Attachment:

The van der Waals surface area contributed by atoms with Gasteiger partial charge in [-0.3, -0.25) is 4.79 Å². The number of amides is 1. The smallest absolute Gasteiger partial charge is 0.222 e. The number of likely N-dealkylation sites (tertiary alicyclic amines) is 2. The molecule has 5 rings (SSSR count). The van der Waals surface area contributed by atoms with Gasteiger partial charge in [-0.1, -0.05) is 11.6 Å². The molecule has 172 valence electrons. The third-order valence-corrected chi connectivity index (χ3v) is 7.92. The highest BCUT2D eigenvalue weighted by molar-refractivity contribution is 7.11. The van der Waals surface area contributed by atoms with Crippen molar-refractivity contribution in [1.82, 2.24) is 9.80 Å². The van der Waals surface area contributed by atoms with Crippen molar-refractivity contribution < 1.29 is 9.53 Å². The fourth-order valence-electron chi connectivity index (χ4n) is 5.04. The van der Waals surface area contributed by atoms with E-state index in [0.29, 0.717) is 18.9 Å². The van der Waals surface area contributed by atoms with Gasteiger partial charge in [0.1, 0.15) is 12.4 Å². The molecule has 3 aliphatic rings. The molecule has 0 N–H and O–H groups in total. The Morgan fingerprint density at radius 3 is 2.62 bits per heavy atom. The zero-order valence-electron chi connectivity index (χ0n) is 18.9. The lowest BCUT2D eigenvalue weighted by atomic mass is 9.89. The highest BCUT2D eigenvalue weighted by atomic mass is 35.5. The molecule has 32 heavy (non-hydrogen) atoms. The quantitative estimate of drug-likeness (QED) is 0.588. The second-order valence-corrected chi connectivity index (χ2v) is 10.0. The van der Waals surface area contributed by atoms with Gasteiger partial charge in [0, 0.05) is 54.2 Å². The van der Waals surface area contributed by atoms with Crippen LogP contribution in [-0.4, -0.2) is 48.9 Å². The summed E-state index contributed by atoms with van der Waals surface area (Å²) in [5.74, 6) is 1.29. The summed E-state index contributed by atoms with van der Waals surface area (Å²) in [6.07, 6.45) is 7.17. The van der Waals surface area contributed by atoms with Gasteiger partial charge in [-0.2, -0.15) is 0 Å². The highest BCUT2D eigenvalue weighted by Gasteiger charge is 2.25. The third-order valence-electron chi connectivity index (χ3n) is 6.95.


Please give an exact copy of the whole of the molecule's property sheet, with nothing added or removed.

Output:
The van der Waals surface area contributed by atoms with Gasteiger partial charge in [-0.3, -0.25) is 4.79 Å². The number of amides is 1. The smallest absolute Gasteiger partial charge is 0.222 e. The number of likely N-dealkylation sites (tertiary alicyclic amines) is 2. The molecule has 5 rings (SSSR count). The van der Waals surface area contributed by atoms with Gasteiger partial charge in [-0.1, -0.05) is 11.6 Å². The molecule has 172 valence electrons. The third-order valence-corrected chi connectivity index (χ3v) is 7.92. The highest BCUT2D eigenvalue weighted by molar-refractivity contribution is 7.11. The van der Waals surface area contributed by atoms with Crippen molar-refractivity contribution in [1.82, 2.24) is 9.80 Å². The van der Waals surface area contributed by atoms with Crippen molar-refractivity contribution < 1.29 is 9.53 Å². The fourth-order valence-electron chi connectivity index (χ4n) is 5.04. The van der Waals surface area contributed by atoms with E-state index in [0.29, 0.717) is 18.9 Å². The van der Waals surface area contributed by atoms with Gasteiger partial charge in [0.1, 0.15) is 12.4 Å². The molecule has 3 aliphatic rings. The molecule has 0 N–H and O–H groups in total. The Morgan fingerprint density at radius 3 is 2.62 bits per heavy atom. The zero-order valence-electron chi connectivity index (χ0n) is 18.9. The lowest BCUT2D eigenvalue weighted by atomic mass is 9.89. The highest BCUT2D eigenvalue weighted by atomic mass is 35.5. The molecule has 32 heavy (non-hydrogen) atoms. The quantitative estimate of drug-likeness (QED) is 0.588. The second-order valence-corrected chi connectivity index (χ2v) is 10.0. The van der Waals surface area contributed by atoms with Gasteiger partial charge in [0, 0.05) is 54.2 Å². The van der Waals surface area contributed by atoms with Crippen LogP contribution in [-0.4, -0.2) is 48.9 Å². The summed E-state index contributed by atoms with van der Waals surface area (Å²) in [5.74, 6) is 1.29. The summed E-state index contributed by atoms with van der Waals surface area (Å²) in [6.07, 6.45) is 7.17. The van der Waals surface area contributed by atoms with Gasteiger partial charge in [-0.2, -0.15) is 0 Å². The highest BCUT2D eigenvalue weighted by Gasteiger charge is 2.25. The third-order valence-electron chi connectivity index (χ3n) is 6.95.